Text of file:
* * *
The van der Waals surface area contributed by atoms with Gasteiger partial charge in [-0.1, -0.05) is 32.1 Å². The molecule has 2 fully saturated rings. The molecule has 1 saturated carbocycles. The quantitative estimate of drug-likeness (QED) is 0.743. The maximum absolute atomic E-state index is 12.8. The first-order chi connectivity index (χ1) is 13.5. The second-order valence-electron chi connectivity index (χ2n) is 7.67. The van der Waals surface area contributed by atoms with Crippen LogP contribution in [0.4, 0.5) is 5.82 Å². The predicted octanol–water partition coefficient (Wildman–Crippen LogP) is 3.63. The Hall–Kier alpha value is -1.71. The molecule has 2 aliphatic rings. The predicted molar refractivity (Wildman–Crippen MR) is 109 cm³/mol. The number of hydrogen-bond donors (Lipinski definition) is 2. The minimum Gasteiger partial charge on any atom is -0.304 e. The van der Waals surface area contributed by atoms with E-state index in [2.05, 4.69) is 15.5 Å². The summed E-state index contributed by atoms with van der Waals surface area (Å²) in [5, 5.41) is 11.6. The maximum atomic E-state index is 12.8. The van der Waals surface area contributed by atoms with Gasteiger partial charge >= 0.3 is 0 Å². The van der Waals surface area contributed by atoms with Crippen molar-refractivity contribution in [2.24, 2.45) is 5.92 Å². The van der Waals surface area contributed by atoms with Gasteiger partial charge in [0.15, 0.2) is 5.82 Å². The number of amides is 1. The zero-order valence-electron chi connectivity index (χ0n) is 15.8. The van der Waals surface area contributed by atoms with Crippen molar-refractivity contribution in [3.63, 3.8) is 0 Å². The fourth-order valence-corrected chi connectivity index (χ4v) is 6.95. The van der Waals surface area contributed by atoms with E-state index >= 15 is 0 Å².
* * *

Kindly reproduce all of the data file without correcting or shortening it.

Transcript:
The van der Waals surface area contributed by atoms with Gasteiger partial charge in [-0.1, -0.05) is 32.1 Å². The molecule has 2 fully saturated rings. The molecule has 1 saturated carbocycles. The quantitative estimate of drug-likeness (QED) is 0.743. The maximum absolute atomic E-state index is 12.8. The first-order chi connectivity index (χ1) is 13.5. The second-order valence-electron chi connectivity index (χ2n) is 7.67. The van der Waals surface area contributed by atoms with Crippen LogP contribution in [0.4, 0.5) is 5.82 Å². The predicted octanol–water partition coefficient (Wildman–Crippen LogP) is 3.63. The Hall–Kier alpha value is -1.71. The molecule has 2 aliphatic rings. The predicted molar refractivity (Wildman–Crippen MR) is 109 cm³/mol. The number of hydrogen-bond donors (Lipinski definition) is 2. The minimum Gasteiger partial charge on any atom is -0.304 e. The van der Waals surface area contributed by atoms with E-state index in [2.05, 4.69) is 15.5 Å². The summed E-state index contributed by atoms with van der Waals surface area (Å²) in [5, 5.41) is 11.6. The maximum atomic E-state index is 12.8. The van der Waals surface area contributed by atoms with Gasteiger partial charge >= 0.3 is 0 Å². The van der Waals surface area contributed by atoms with Crippen molar-refractivity contribution in [2.24, 2.45) is 5.92 Å². The van der Waals surface area contributed by atoms with Gasteiger partial charge in [0.15, 0.2) is 5.82 Å². The number of amides is 1. The zero-order valence-electron chi connectivity index (χ0n) is 15.8. The van der Waals surface area contributed by atoms with Crippen molar-refractivity contribution in [3.63, 3.8) is 0 Å². The fourth-order valence-corrected chi connectivity index (χ4v) is 6.95. The van der Waals surface area contributed by atoms with E-state index >= 15 is 0 Å².